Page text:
Brazilian Supreme Court Justice Ricardo Lewandowski has approved an investigation into Health Minister Eduardo Pazuello's handling of the COVID-19 pandemic in the northern city of Manaus, according to a court document released on Monday. Lewandowski granted a petition for the probe by Attorney General Augusto Aras, and gave a period of 60 days for the probe to conclude. Manaus, in the northern state of Amazonas, has been hit hard by a brutal second wave that has pushed the city's emergency services to breaking point.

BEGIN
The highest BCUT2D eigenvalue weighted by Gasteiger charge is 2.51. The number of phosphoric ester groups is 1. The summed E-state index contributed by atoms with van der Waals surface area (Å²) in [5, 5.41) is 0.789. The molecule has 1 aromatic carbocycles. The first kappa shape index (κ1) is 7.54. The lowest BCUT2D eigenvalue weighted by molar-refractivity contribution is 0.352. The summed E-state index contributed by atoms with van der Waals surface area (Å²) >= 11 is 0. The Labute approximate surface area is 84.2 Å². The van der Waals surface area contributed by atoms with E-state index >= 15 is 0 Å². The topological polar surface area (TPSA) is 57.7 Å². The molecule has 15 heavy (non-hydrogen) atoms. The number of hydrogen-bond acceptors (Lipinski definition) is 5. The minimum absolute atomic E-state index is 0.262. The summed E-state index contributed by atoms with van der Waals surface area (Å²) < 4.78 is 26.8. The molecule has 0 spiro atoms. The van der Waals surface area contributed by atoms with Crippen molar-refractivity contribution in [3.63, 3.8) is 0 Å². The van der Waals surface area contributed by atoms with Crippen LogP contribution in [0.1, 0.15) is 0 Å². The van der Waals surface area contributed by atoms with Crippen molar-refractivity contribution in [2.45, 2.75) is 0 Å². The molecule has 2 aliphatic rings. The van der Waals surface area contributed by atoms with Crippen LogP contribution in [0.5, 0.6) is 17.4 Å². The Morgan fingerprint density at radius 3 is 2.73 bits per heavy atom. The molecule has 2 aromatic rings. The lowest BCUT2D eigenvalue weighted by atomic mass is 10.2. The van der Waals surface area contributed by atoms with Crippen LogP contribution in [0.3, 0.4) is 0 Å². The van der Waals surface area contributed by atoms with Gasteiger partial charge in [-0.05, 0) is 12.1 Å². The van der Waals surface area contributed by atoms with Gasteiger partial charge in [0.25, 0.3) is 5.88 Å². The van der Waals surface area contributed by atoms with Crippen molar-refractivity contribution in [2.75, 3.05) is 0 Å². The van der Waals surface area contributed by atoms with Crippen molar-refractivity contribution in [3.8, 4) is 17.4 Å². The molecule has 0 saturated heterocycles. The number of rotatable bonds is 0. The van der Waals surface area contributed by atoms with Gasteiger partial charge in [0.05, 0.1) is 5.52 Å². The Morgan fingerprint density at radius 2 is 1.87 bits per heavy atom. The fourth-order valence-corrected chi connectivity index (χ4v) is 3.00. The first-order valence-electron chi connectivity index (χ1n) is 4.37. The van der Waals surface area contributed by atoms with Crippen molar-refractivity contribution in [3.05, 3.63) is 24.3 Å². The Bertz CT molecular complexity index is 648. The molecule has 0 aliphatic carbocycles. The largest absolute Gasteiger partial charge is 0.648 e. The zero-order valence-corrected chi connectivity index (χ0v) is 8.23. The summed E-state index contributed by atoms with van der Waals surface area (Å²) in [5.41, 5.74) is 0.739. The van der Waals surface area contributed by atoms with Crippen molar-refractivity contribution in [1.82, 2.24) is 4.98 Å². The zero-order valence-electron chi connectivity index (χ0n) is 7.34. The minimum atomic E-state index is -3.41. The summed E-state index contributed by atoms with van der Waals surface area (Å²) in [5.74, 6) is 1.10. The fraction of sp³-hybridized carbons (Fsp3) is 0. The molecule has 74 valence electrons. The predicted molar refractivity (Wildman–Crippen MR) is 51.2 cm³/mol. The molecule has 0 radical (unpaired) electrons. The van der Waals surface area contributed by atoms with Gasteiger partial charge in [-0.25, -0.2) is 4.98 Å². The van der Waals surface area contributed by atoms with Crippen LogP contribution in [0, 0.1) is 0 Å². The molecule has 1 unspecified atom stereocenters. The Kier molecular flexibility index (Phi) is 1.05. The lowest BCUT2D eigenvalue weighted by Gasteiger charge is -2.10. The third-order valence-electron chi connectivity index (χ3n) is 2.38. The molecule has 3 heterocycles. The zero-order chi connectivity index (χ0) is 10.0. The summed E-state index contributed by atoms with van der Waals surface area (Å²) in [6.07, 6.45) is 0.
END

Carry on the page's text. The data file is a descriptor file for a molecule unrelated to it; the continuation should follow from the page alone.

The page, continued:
ORCHARD PARK, N.Y. — Cole Beasley was so committed to being part of what became the Buffalo Bills’ deepest post-season run in 27 years, the veteran slot receiver spent the past three weeks playing on a broken leg. The partially broken fibula will eventually heal without needing surgery. The pain of a 38-24 loss to the Kansas City Chiefs in the AFC championship game might linger far longer. “I’d expect everybody to take that feeling in the off-season and do what they feel they need to get us to where we want to go,” Beasley said Monday, a day following the loss. “We’ve got to figure out what we’ve got to do to get better, because they ain’t going anywhere, but we aren’t either. We look forward to the challenge and look forward to another chance.” Though listed on Buffalo's injury report as having a knee injury, Beasley revealed he broke his leg in the fourth quarter of a 38-9 win at New England in Week 16. After sitting out the Bills’ finale, he was back on the field making seven catches for 57 yards in a 27-24 wild-card playoff victory over Indianapolis. “There’s no excuses for anything,” said Beasley, who finished the post-season with 14 catches for 145 yards. “It was bad the first game I played, but after that, you take a few meds and suck it up.” The same can be said of the Bills (15-4), whose visions of their first Super Bowl appearance since 1994 unraveled against the defending champions. In rallying from a 9-0 first-quarter deficit, the Chiefs exposed Buffalo's deficiencies on both sides of the ball. The Josh Allen-led offence, which set a single-season team record by scoring 501 points, sputtered in settling for field goals rather than touchdowns before the score got out of reach. The defence was no match against a dynamic Chiefs offence for the second time this season. After allowing a season-high 245 yards rushing in a 26-17 loss to Kansas City in Week 6, Buffalo surrendered 325 yards passing on Sunday, with Tyreek Hill's 172 yards receiving the most allowed by the Bills in the post-season. The outcome served as a reminder of the gap still separating Buffalo and the NFL’s elite. “Plain and simple, to get to where we want to be, that’s going to be the team we’re going to have to beat,” cornerback Tre'Davious White said. “That’s the standard there.” If that’s the case, general manager Brandon Beane has more work on his plate. Last off-season, following a 22-19 overtime loss to Houston in a wild-card playoff, Beane addressed the need for more offence by acquiring receiver Stefon Diggs in a trade with Minnesota. This year, he has holes to fill on a defence which took a major step back in finishing 14th in the NFL in yards allowed after ranking in the top three each of the two previous seasons. As evidenced by both losses to Kansas City, Buffalo experienced difficulties stopping the run and at the same time pressuring quarterbacks without having to blitz. The troubles stem in part from an off-season in which Buffalo lost defensive linemen Jordan Phillips and Shaq Lawson to free agency, and with top run stuffer Star Lotulelei opting out because of COVID-19 concerns. Equally troubling were the inconsistent play of middle linebacker Tremaine Edmunds combined with linebacker Matt Milano missing five games because of injuries. Though Lotulelei is under contract and expected to return, free agent Milano’s status is uncertain. On the bright side, the offence showed substantial growth under Allen, who set numerous single-season passing and scoring records. The third-year player took little satisfaction from a season in which the Bills won their first AFC East title and their first playoff game in 25 years. “Falling a game short of your goals is never fun,” Allen said. CORONAVIRUS CONCERNS Allen revealed his entire family has been stricken with COVID-19, with his father recently returning home after spending time in the hospital. “He’s doing better,” Allen said. “I think all my siblings have had it. Now my parents have had it. Obviously, it’s nothing to joke around with.” Co-ordinatOR QUESTIONS Offensive co-ordinator Brian Daboll is set to return for a fourth season after losing out on head-coaching vacancies with the Jets and the Chargers. The attention now turns to defensive co-ordinator Leslie Frazier, a Houston Texans candidate. “I don’t like the idea at all,” White said of the possibility of Frazier’s departure after four seasons. “I’ll definitely be an endorsee for him to get the job, but hopefully he’ll be back with us next year because he’s definitely a big part of our success.” FREE AGENCY Aside from Milano, Buffalo’s key players eligible to become unrestricted free agents include starting offensive linemen Jon Feliciano and Darryl Williams, gadget receiver Isaiah McKenzie, receiver/returner Andre Roberts, and backup cornerback Josh Norman. BY THE NUMBERS By finishing 28 of 48 for 287 yards against the Chiefs, Allen’s 20 incompletions were the most since going 24 of 46 for 264 yards in the playoff loss to Houston last year. ... The Bills led the NFL by converting 93 of 187 third-down chances during the regular season before converting just 11 of 36 in three playoff games. ... The defence allowed opponents to convert 22 of 44 third-down opportunities in the post-season after giving up a combined 38 of 120 over the final 10 regular-season games. ___ More AP NFL: https://apnews.com/NFL and https://twitter.com/AP_NFL John Wawrow, The Associated Press